12 people charged over elaborate $17m payroll tax fraud
Twelve people have been charged following a joint-agency investigation into an elaborate $17 million payroll tax fraud syndicate.
On Tuesday, the Australian Federal Police (AFP) executed search warrants at 10 locations across Sydney, nine in south-east Queensland and two in the ACT in a co-ordinated strike against a transnational and serious organised criminal syndicate using labour hire and payroll companies associated with the building and construction industry to defraud the Commonwealth.
The investigation has resulted in charges being brought against 12 people across the east coast, including a 49-year-old man from Surfers Paradise, who is alleged to be the director of this organised crime syndicate comprising of a mix of financial industry experts and former bankers.
It will be alleged in court that the syndicate had effective control of labour hire companies undertaking legitimate work in the building and construction industry.
The syndicate then outsourced the processing of their payroll services to separate payroll companies, which it allegedly operated and controlled for the sole purpose of not paying mandatory pay as you go withholding (PAYGW) tax to the ATO.
Employee and contractor wages, superannuation and insurance were correctly paid, but money allocated to be paid to the ATO for tax obligations was diverted and allegedly laundered through a variety of other entities.
When a substantial tax debt was accrued by these payroll companies, the syndicate would abandon them and create new payroll companies in an attempt to continue the fraud and conceal their illegal activities.
These funds were moved through other entities in an attempt to disguise its origin, before eventually being transferred into bank accounts controlled by syndicate members and their associates, including those belonging to a senior member of an outlaw motor cycle gang (OMCG) and the partner of an organised crime figure currently in prison.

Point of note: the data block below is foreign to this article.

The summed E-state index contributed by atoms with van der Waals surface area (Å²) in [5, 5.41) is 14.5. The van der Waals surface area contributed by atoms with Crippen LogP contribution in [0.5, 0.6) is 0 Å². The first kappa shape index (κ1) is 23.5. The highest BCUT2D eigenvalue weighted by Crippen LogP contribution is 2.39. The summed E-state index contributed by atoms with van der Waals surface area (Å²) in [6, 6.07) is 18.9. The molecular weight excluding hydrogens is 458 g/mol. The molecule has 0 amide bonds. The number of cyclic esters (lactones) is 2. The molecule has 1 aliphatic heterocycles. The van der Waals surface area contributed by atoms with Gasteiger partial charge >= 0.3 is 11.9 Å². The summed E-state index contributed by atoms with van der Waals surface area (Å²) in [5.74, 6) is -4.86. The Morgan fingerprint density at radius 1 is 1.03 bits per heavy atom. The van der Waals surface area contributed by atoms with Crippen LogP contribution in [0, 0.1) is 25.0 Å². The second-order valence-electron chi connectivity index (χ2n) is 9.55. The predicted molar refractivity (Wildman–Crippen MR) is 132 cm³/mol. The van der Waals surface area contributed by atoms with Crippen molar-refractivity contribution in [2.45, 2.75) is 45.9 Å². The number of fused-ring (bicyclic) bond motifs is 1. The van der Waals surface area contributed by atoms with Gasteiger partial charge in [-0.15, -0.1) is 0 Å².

The total value of the fraud has been calculated at more than $17 million since July 2018.
The joint agency investigation included the ATO and ASIC as part of the Serious Financial Crime Taskforce (SFCT), and assistance by major banks ANZ and Westpac.
ATO assistant commissioner Aislinn Walwyn, who leads the agency’s operational activity under the SFCT, said that these arrests show that the taskforce is well equipped to deal with the most serious cases of financial crime.
“A common theme of serious financial crime is a business that may appear legitimate on the surface, but once you peel back the layers, you discover a web of well-organised syndicated activity, like phoenixing, which causes real harm to people’s livelihoods and lines the pockets of people who abuse the system,” she said.
“Together, we have pieced together a very complex set of arrangements involving members of a syndicate allegedly engaged in fraud, phoenix activity and tax evasion. The debt recovery actions we have taken ensure we can claw back as much of the money illegally obtained by these groups and direct it back to the community where it belongs.”
An ASIC spokesperson said this investigation highlights the importance of ASIC’s position as a member of the SFCT to conduct joint agency work into serious financial crime and illegal phoenix activity, which continues to be a priority for ASIC.
“ASIC views seriously any attempt by individuals to facilitate or conceal illegal phoenix activity and other related contraventions of the law. Illegal phoenix activity is unacceptable and together with our SFCT member agencies, we will work to ensure any persons suspected of engaging in such activity, including directors who breach their duties, are held to account.”